By Jon Whiten
Let's get one thing clear, right off the bat: I love football. After preferring a slew of other sports for years, in the past five years or so, I've become quite the football fan. Without getting too off-track here, let me just say that the tension, drama and strategy in football is far and above any other professional sport.
But despite what the New York Times implied in a Sept. 18 story, football isn't always the answer.
Plenty of ink has been spilled, here and in countless other outlets, on NJ's budget cuts to higher education, and the disastrous effect these cuts have on Rutgers University. But the Times' story, "Football Brightens a Grim Year," paints Rutgers football as "a welcome diversion" from the classes cut, professors fired, and financial aid denied. Sure, Rutgers' team is actually decent this year (currently undefeated at 3-0), but there are much deeper issues that should have been touched on by the "paper of record."
Instead of looking at how much money Rutgers throws into football each year, and why its budget was not touched while six other varsity sports were eliminated, the story instead focused on how football "'is uplifting the university and the state,'" as athletic director Robert E. Mulcahy III said.
As proof that football is indeed brightening a grim year, the Times gives us quotes from two alumni (ages 51 and 57) and three sources inside the Rutgers administration. The story also points to the fifth-biggest crowd in Rutgers Stadium history -- 41,102 people -- coming out to last Saturday's game against Ohio University.
The Times knows that huge amounts of money flows into -- and out of -- the Rutgers football program. Just under a month ago, the excellent story "In College Football, Big Paydays for Humiliation" revealed that Rutgers had paid Buffalo University $225,000 to add a weak team -- and hopefully a guaranteed victory -- to their schedule this year. Eventually, Buffalo backed out of the deal, because they are a highly sought after crappy football team. Mulcahy chose not to attempt to get the $225,000 back either, since he was confident that Buffalo would play Rutgers instead in 2007 (for $25,000 additional). To some, paying $250,000 for a victory while firing teachers and cutting classes might seem, dare I say, inappropriate.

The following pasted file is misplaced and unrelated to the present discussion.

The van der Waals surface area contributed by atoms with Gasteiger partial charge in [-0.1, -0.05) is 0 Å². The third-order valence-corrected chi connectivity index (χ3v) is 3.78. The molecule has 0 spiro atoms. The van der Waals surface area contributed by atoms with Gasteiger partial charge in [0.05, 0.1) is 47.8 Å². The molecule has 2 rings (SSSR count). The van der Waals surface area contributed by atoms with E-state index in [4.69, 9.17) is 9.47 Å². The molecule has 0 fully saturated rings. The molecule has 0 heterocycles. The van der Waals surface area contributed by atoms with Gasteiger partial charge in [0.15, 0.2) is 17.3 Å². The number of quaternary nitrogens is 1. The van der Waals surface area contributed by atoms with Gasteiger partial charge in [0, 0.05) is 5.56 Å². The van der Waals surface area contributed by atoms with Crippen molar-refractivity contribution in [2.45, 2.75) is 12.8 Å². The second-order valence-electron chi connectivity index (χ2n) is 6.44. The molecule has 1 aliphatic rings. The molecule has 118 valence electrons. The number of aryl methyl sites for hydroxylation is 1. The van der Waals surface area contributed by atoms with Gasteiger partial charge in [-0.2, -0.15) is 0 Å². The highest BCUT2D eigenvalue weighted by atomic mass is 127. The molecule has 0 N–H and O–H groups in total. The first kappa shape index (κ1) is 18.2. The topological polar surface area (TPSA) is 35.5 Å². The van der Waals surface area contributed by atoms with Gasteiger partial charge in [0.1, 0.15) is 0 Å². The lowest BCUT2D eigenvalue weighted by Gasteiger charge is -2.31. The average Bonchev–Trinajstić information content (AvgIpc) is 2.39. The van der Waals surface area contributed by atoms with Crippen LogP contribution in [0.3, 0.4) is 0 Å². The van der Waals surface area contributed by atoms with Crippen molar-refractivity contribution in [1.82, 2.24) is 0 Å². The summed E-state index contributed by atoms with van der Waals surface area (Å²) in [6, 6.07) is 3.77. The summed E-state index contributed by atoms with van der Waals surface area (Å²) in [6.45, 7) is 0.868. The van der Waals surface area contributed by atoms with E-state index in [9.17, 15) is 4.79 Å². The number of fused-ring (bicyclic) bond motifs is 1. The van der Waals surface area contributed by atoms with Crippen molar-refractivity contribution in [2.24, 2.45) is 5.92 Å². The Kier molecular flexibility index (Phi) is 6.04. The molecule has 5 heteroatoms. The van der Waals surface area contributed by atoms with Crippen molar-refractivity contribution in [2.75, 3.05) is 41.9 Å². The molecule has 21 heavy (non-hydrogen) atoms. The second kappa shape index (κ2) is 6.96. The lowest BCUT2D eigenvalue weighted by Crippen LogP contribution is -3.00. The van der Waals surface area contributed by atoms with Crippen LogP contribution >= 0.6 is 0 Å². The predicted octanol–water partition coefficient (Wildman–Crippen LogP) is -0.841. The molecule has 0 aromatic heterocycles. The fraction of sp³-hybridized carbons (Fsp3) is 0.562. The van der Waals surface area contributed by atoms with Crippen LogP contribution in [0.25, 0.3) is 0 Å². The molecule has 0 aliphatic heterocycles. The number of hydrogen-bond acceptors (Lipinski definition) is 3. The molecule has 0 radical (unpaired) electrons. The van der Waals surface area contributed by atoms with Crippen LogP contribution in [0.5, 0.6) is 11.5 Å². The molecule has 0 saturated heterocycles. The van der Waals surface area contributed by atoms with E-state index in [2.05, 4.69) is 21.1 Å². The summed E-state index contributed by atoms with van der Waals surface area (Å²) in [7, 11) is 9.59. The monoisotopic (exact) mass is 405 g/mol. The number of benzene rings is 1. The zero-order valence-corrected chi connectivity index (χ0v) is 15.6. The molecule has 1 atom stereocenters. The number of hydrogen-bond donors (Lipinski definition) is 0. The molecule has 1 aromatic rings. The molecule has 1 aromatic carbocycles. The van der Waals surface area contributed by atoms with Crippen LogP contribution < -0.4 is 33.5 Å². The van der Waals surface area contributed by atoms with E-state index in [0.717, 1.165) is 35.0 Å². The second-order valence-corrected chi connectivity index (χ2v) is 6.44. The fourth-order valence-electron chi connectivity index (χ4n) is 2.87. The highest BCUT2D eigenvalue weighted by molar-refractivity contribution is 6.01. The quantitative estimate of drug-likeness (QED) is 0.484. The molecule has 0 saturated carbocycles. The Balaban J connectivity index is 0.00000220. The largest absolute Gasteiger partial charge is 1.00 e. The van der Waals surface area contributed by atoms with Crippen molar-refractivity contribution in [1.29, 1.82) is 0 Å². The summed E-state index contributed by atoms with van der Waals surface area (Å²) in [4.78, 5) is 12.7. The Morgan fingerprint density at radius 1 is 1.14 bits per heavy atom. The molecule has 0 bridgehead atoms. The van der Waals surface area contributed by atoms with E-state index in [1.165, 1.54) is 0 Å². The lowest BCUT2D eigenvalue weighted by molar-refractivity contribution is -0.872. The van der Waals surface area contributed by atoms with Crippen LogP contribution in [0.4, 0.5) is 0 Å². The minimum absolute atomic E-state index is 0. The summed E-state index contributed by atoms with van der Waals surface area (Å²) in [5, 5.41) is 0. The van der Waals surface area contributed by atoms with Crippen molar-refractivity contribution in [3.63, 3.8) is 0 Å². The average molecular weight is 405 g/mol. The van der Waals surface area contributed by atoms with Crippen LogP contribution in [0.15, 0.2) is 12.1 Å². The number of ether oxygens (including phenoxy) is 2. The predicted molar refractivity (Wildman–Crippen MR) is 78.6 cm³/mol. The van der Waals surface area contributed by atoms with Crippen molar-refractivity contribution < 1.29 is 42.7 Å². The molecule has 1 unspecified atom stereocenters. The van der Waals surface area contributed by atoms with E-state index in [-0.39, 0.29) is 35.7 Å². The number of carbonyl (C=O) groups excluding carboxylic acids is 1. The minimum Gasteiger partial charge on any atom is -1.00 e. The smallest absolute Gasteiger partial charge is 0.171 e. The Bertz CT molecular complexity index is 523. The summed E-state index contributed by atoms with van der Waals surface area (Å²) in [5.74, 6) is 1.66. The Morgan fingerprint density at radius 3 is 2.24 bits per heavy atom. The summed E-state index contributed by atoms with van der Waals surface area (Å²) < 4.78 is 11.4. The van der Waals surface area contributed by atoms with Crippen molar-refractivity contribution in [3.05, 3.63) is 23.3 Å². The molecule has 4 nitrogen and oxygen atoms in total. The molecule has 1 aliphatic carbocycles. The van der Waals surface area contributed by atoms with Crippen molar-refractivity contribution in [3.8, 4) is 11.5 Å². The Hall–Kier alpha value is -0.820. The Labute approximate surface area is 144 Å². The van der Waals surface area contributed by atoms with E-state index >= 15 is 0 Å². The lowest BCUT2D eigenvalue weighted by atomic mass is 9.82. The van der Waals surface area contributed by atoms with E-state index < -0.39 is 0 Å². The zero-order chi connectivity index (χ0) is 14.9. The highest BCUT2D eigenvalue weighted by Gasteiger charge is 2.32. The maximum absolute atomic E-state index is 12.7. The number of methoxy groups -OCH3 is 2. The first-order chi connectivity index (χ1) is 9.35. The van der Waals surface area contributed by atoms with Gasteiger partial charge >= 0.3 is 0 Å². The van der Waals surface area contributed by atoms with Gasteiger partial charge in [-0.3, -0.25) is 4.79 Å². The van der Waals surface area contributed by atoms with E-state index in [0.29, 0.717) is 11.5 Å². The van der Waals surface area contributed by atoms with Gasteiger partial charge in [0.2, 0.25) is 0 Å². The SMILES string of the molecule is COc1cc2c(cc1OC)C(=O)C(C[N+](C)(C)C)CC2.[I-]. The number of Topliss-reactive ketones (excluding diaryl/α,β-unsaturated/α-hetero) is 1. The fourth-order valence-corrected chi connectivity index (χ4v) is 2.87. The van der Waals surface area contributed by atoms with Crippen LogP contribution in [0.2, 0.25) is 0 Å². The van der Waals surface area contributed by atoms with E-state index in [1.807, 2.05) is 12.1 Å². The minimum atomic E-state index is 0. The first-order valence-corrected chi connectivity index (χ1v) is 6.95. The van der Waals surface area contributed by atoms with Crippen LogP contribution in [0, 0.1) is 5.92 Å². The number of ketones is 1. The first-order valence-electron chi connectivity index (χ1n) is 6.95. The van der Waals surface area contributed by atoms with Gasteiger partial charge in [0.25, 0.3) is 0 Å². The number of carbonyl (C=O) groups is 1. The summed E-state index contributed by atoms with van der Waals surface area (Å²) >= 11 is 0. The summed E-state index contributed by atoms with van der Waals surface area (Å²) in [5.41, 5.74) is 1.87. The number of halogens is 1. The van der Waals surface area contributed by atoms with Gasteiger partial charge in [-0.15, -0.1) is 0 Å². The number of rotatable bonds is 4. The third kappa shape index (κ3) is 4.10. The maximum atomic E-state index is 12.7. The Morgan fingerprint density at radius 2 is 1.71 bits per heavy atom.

But the story never revists the Times' earlier reporting on this. And it waits to give us the lone dissenting voice until the 25th paragraph -- three paragraphs from the article's conclusion. Even then, the criticism is quite tempered, as Dave Cole, the undergraduate student body president, doesn't advocate for rolling back the program, but just notes that "holding [the football team's] budget constant doesn’t seem to be outrageous."
The Times then quickly lets Rutgers president Richard L. McCormick belittle this criticism, as he puts on his best "I'm a visionary" hat: "This is not a time to retreat from ambitions. On the contrary, it’s time to think boldly and ambitiously about what we want Rutgers to be in the future."
Let the brain drain continue. Let the good times roll.
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